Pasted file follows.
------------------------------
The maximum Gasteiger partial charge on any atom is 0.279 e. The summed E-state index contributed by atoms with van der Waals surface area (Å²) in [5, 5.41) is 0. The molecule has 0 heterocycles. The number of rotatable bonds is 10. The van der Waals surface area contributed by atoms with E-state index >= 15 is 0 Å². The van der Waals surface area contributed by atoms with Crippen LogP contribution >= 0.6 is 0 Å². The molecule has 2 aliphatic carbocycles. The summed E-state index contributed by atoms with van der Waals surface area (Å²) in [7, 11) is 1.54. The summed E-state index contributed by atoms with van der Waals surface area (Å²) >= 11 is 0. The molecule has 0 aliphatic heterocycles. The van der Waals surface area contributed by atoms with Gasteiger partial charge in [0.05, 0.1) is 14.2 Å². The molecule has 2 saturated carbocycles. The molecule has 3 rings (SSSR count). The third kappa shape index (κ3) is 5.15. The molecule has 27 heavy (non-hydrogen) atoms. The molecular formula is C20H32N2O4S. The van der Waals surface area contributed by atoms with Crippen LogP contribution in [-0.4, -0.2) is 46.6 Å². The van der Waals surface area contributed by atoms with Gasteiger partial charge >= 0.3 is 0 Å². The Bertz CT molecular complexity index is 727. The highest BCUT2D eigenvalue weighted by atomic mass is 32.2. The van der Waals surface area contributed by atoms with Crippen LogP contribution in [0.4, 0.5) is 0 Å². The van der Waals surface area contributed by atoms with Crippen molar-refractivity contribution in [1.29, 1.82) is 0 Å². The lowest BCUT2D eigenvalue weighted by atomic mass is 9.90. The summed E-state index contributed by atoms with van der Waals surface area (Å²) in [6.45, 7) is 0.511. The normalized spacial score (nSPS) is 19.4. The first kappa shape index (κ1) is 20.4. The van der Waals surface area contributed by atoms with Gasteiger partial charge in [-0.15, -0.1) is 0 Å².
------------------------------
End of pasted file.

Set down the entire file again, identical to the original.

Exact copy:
The maximum Gasteiger partial charge on any atom is 0.279 e. The summed E-state index contributed by atoms with van der Waals surface area (Å²) in [5, 5.41) is 0. The molecule has 0 heterocycles. The number of rotatable bonds is 10. The van der Waals surface area contributed by atoms with E-state index >= 15 is 0 Å². The van der Waals surface area contributed by atoms with Crippen LogP contribution >= 0.6 is 0 Å². The molecule has 2 aliphatic carbocycles. The summed E-state index contributed by atoms with van der Waals surface area (Å²) in [7, 11) is 1.54. The summed E-state index contributed by atoms with van der Waals surface area (Å²) >= 11 is 0. The molecule has 0 aliphatic heterocycles. The van der Waals surface area contributed by atoms with Gasteiger partial charge in [0.05, 0.1) is 14.2 Å². The molecule has 2 saturated carbocycles. The molecule has 3 rings (SSSR count). The third kappa shape index (κ3) is 5.15. The molecule has 27 heavy (non-hydrogen) atoms. The molecular formula is C20H32N2O4S. The van der Waals surface area contributed by atoms with Crippen LogP contribution in [-0.4, -0.2) is 46.6 Å². The van der Waals surface area contributed by atoms with Gasteiger partial charge >= 0.3 is 0 Å². The Bertz CT molecular complexity index is 727. The highest BCUT2D eigenvalue weighted by atomic mass is 32.2. The van der Waals surface area contributed by atoms with Crippen LogP contribution in [0.4, 0.5) is 0 Å². The van der Waals surface area contributed by atoms with Crippen molar-refractivity contribution in [1.29, 1.82) is 0 Å². The lowest BCUT2D eigenvalue weighted by atomic mass is 9.90. The summed E-state index contributed by atoms with van der Waals surface area (Å²) in [6.45, 7) is 0.511. The normalized spacial score (nSPS) is 19.4. The first kappa shape index (κ1) is 20.4. The van der Waals surface area contributed by atoms with Gasteiger partial charge in [-0.15, -0.1) is 0 Å².